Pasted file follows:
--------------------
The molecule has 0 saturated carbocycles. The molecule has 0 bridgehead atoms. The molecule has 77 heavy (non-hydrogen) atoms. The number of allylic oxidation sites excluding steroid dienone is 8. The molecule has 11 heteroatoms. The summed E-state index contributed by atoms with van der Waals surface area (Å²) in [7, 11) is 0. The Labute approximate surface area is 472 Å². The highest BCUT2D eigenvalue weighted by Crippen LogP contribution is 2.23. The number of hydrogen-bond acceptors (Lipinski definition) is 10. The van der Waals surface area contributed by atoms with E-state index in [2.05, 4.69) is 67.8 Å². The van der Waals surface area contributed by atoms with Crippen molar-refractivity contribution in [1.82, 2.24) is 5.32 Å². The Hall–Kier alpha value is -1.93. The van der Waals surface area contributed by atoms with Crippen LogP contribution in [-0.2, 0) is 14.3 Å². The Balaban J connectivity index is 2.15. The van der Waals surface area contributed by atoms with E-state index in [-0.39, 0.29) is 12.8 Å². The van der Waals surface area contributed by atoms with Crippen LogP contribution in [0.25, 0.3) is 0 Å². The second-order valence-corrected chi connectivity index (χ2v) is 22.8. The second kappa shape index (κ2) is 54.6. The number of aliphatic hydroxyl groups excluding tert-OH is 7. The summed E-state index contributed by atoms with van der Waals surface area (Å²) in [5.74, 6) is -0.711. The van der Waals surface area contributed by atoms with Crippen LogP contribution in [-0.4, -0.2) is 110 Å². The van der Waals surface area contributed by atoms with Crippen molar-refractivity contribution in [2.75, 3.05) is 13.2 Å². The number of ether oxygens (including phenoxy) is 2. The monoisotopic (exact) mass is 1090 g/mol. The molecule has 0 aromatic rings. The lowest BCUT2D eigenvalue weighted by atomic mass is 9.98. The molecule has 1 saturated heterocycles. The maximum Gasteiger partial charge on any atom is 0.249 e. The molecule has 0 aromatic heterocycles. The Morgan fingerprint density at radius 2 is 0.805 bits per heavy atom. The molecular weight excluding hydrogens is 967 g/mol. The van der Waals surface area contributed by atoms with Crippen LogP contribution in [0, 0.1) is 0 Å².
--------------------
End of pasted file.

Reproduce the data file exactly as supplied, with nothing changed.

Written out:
The molecule has 0 saturated carbocycles. The molecule has 0 bridgehead atoms. The molecule has 77 heavy (non-hydrogen) atoms. The number of allylic oxidation sites excluding steroid dienone is 8. The molecule has 11 heteroatoms. The summed E-state index contributed by atoms with van der Waals surface area (Å²) in [7, 11) is 0. The Labute approximate surface area is 472 Å². The highest BCUT2D eigenvalue weighted by Crippen LogP contribution is 2.23. The number of hydrogen-bond acceptors (Lipinski definition) is 10. The van der Waals surface area contributed by atoms with E-state index in [2.05, 4.69) is 67.8 Å². The van der Waals surface area contributed by atoms with Crippen molar-refractivity contribution in [1.82, 2.24) is 5.32 Å². The Hall–Kier alpha value is -1.93. The van der Waals surface area contributed by atoms with Crippen LogP contribution in [-0.2, 0) is 14.3 Å². The Balaban J connectivity index is 2.15. The van der Waals surface area contributed by atoms with E-state index in [-0.39, 0.29) is 12.8 Å². The van der Waals surface area contributed by atoms with Crippen LogP contribution in [0.25, 0.3) is 0 Å². The second-order valence-corrected chi connectivity index (χ2v) is 22.8. The second kappa shape index (κ2) is 54.6. The number of aliphatic hydroxyl groups excluding tert-OH is 7. The summed E-state index contributed by atoms with van der Waals surface area (Å²) in [5.74, 6) is -0.711. The van der Waals surface area contributed by atoms with Crippen LogP contribution in [-0.4, -0.2) is 110 Å². The van der Waals surface area contributed by atoms with Crippen molar-refractivity contribution in [2.75, 3.05) is 13.2 Å². The number of ether oxygens (including phenoxy) is 2. The monoisotopic (exact) mass is 1090 g/mol. The molecule has 0 aromatic rings. The lowest BCUT2D eigenvalue weighted by atomic mass is 9.98. The molecule has 1 saturated heterocycles. The maximum Gasteiger partial charge on any atom is 0.249 e. The molecule has 0 aromatic heterocycles. The Morgan fingerprint density at radius 2 is 0.805 bits per heavy atom. The molecular weight excluding hydrogens is 967 g/mol. The van der Waals surface area contributed by atoms with Crippen LogP contribution in [0, 0.1) is 0 Å².